Picture of members of the Kentucky Board of Education discussing charter school regulations.

The Kentucky Board of Education held its two-day meeting on Oct. 11-12 at the Logan County Career and Technical Center. The board approved charter school regulations required by state statute.
Photo by Toni Konz Tatman, Oct. 12, 2022.

The Kentucky Board of Education (KBE) approved 10 regulations relating to public charter schools in Kentucky during its two-day meeting on Oct. 11-12 at the Logan County Career and Technical Center (CTC). The regulations were previously approved by the Local Superintendents Advisory Council.

Updates to the regulations are necessary to conform to the requirements set by House Bill (HB) 9, a bill that modified Kentucky’s charter school law and set up a funding mechanism for charter schools.

KBE Chair Lu S. Young opened the discussion by addressing the controversial nature of the regulations that were recommended to the board.

“As a board, we are constantly engaged in policy discussions on how we improve both opportunities and outcomes for all kids in Kentucky,” she said. “With that rich conversation comes excitement to act in ways that we believe are in the best interest of kids.

“Unfortunately, HB 9 was very prescriptive and leaves little to be decided by the education policy experts on this board, at KDE and throughout the state. While I believe there are constitutional uncertainties with HB 9, … it will be up to the judicial branch to determine whether HB 9 is constitutional, not this board.”

Education Commissioner Jason E. Glass acknowledged that there are several constitutional issues with the statute that have carried over into the regulations. Glass said he would likely not expend KDE resources defending HB 9 if such a legal challenge were brought.

The regulations included four amended regulations and one new ordinary regulation. There are also five identical emergency regulations that become effective upon approval by the KBE and official filing. The purpose of the emergency regulations is to meet the statutory deadlines required by HB 9 that would allow, and in some cases mandate, a charter school to open next school year.

Kentucky Department of Education (KDE) Associate Commissioner Kelly Foster and Matthew Courtney, policy advisor in KDE’s Office of Continuous Improvement and Support, presented the first eight regulations to the board.

Courtney said all amendments to the regulations were made in order to align with the language in HB 9 and the changes do not exceed the requirements of the statute.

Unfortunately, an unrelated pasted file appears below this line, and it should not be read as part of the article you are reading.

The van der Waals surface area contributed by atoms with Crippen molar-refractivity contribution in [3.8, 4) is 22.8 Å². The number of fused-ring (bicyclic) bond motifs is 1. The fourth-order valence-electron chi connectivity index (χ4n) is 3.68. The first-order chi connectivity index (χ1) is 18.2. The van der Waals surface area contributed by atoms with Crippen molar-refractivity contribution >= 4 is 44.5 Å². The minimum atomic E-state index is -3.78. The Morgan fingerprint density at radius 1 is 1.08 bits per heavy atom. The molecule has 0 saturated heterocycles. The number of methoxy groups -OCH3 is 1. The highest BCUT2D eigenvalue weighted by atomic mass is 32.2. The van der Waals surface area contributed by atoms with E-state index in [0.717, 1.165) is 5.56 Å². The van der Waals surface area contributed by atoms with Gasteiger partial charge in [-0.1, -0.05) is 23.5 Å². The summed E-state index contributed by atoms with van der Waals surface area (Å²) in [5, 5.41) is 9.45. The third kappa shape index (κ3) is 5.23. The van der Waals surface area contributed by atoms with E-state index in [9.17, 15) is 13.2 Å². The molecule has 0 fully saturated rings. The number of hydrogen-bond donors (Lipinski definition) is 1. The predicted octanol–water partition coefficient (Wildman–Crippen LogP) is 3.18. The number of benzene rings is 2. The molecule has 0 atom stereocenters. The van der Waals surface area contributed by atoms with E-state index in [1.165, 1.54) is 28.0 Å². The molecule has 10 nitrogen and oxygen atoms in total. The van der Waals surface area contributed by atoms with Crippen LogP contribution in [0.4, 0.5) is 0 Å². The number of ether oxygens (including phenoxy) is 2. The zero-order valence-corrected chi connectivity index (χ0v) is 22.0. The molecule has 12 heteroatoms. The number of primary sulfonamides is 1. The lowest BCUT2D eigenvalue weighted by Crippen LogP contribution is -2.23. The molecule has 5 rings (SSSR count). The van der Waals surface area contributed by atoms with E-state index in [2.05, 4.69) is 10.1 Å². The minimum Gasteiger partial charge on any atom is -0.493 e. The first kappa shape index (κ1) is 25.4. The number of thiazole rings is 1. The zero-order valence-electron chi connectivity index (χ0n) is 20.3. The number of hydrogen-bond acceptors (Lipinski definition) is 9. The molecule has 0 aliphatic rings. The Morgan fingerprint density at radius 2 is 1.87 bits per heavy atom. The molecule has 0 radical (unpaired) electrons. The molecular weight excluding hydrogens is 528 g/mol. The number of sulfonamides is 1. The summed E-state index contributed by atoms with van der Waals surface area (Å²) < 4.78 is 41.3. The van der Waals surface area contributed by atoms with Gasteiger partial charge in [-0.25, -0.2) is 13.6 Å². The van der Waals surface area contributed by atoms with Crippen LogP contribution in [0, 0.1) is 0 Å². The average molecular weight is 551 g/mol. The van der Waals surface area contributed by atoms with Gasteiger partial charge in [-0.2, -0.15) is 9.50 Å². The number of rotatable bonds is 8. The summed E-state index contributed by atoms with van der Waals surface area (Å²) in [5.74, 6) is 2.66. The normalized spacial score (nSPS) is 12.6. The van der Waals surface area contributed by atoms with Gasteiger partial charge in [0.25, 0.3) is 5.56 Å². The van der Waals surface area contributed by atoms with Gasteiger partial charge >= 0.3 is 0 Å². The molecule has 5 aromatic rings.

Regulation 701 KAR 8:010 and its companion emergency regulation lay out the process of how a student would apply to attend a charter school. The regulation was amended to add language to clarify “enrollment preference,” and resident and non-resident enrollment policies.

Regulation 701 KAR 8:020 and its companion emergency regulation lay out how a charter school would apply to an authorizer and other requirements of the authorizer after application. An authorizer is the public entity responsible for oversight of the charter school. Amendments to the regulation included clarifying language to better align the regulation with the current statute. This includes removing language that allows the education commissioner to review and approve charter applications, since the commissioner no longer has that authority under HB 9.

KBE member Randy Poe said he’s heard confusion from some potential authorizers about their role as it relates to the charter school.

“If the authorizer enters into that contract, then they have a legal obligation to make sure that school works and they could potentially be held accountable if that school goes under,” said Poe.

Amendments to regulation 701 KAR 8:030 and its similar emergency regulation include procedures for a charter school to appeal a decision made by an authorizer. Regulation 701 KAR 8:040 and its similar emergency regulation only included technical changes to align with HB 9 and did not include any changes to content.

While the board approved these eight regulations, many members made it clear that they were only voting yes to meet the requirements of the statute. Many members said they do not support the creation of charter schools in Kentucky.

“I think that these regulations unfortunately take local control out of the picture, and we have locally elected board members to make these decisions and they should be the ones making those decisions,” said Poe. “But as you stated earlier, we have a responsibility to do our part and then ultimately the courts will decide (the constitutionality).”

“I am voting yes because of my responsibility to carry out these regulations,” said KBE member JoAnn Adams, “not because I believe these are the best regulations for our schools.”

Proposed Regulations for Charter School Funding
KDE Associate Commissioner Robin Kinney, KDE Office of Finance and Operations (OFO) Policy Advisor Matt Ross and OFO Director Chay Ritter also presented the board with a regulation and its accompanying emergency regulation regarding the funding of charter schools in Kentucky.

Regulation 701 KAR 8:050 and its companion emergency regulation are being brought forward to conform to the requirements of HB 9. Kinney said most of the regulations refer back to the statute’s language.